Living in China, I often receive the wondering admiration of people I meet. How can I possibly take care of three children all on my own, with no mama or mother-in-law living with me to help me?
Only children here are doted on by mother, father and two sets of grandparents. How could anyone manage three all on their own? When they learn that we homeschool, they are even more amazed.
The attitude is amusing to us, but really it’s not unlike the attitudes we experience when back “home” in Canada. Most people assume that homeschooling is some kind of superhuman feat.
It’s not really. It’s just loving your children–with some organization and planning sprinkled in. Even on the challenging days, I’m grateful for homeschool–for the “extra” hours I am privileged to spend with my children caught up in the wonder of learning new things.
And not a day goes by that I don’t learn something too. Our kids are always amazed by this. How could I not know the things they are learning in their elementary education?
Indeed. Perhaps I should have been homeschooled.
This year, we’re using Apologia curriculum for science. I’m continually in awe of the way, in an easy-t0-read conversational tone, the author weaves in scientific information and scripture so that it’s genuinely interesting to elementary school children and adults alike. And there’s no dumbing-down here. Here’s a partial list of the vocabulary for the current chapter we’re reading on the digestive and renal systems:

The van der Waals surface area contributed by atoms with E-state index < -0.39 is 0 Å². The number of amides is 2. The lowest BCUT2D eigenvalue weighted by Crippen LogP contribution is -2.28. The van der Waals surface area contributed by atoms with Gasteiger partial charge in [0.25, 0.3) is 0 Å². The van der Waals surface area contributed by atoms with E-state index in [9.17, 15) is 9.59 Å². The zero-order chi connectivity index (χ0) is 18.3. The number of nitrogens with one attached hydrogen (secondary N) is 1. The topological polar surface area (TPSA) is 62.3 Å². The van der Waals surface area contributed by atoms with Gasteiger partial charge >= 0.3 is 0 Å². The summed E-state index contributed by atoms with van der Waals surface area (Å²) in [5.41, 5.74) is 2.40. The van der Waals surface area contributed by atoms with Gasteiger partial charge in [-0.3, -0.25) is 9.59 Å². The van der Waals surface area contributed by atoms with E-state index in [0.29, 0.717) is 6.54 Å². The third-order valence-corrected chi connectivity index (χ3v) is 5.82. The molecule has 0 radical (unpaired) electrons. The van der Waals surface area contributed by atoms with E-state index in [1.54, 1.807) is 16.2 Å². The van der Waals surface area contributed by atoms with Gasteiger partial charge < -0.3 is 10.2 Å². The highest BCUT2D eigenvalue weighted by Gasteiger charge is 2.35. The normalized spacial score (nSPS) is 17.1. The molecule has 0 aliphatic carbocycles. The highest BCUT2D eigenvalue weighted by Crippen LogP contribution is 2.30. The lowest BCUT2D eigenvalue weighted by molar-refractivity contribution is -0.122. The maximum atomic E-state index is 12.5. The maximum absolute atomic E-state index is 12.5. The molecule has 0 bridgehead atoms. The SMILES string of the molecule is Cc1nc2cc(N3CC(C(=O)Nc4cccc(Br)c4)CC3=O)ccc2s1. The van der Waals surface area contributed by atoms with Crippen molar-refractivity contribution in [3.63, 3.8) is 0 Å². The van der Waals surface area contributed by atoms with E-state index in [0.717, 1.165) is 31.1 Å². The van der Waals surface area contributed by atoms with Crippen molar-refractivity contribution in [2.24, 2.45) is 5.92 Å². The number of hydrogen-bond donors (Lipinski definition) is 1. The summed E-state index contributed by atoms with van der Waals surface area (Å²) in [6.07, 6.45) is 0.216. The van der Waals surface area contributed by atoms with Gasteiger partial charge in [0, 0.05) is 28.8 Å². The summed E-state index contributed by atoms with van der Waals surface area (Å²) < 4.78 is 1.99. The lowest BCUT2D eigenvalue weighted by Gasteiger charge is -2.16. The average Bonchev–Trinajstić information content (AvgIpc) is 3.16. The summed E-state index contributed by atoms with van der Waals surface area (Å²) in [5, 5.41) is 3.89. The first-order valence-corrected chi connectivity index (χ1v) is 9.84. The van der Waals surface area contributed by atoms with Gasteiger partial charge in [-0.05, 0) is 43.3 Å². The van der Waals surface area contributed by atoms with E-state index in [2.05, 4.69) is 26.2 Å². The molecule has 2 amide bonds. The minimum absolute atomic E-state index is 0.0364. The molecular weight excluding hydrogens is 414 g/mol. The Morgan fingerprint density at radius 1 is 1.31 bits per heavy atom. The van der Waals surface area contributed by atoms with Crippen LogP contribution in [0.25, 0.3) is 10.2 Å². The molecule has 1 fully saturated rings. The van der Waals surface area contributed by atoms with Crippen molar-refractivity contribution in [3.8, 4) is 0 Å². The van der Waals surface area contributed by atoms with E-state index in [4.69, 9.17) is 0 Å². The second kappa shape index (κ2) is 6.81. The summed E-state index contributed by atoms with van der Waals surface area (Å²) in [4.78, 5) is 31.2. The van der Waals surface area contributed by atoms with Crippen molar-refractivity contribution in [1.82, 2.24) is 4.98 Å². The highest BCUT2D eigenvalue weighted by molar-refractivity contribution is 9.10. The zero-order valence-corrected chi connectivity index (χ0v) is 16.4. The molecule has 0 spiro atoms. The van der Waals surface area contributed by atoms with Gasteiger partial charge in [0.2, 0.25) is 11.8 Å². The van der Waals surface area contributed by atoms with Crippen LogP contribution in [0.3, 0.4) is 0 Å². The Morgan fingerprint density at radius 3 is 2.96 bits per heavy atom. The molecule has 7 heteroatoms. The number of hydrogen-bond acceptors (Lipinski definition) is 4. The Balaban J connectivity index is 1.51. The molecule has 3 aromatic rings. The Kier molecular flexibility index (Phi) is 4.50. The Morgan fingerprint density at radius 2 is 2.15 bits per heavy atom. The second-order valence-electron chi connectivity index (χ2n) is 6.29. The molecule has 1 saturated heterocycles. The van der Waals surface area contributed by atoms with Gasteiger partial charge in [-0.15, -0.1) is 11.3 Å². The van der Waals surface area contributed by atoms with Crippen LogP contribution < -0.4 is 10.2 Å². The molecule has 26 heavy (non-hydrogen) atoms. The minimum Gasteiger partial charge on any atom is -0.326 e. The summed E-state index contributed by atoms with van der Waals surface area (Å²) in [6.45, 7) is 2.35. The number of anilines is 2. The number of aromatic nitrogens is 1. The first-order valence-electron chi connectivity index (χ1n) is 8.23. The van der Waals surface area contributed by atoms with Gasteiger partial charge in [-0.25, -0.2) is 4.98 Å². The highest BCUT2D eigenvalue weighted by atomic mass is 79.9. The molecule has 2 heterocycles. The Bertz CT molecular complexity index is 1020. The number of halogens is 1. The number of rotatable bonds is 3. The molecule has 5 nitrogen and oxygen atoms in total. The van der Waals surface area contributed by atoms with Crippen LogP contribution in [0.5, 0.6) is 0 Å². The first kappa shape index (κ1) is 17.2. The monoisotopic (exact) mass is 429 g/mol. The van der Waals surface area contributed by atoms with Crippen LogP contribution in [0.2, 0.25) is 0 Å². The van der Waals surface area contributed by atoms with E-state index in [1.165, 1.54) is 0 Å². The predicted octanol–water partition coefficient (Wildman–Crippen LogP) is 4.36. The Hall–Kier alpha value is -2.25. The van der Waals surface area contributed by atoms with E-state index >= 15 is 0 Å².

- gastroitestinal tract
- alimentary canal
(I won’t ask how many you can accurately define.)
But leaving aside information I may have long-forgotten, there is always something new. Did you know that it’s not really true that you use more muscles to frown than to smile?
“You use roughly the same amount of facial muscles when smiling and frowning. However, scientific researchers have found that people actually feel happier when they smile–even if they have no reason to smile. They’ve also found that people feel sad when they frown, even if they have no reason to frown. Somehow, the expressions on your face can influence your emotions!”
The author then asks the children to try an experiment by changing their facial expression several times to match several different emotions and see what effect it has on their mood. She sums up the section by pointing to Proverbs 17:22 “A cheerful heart is good medicine.”
See? Now I’ll bet you learned something too.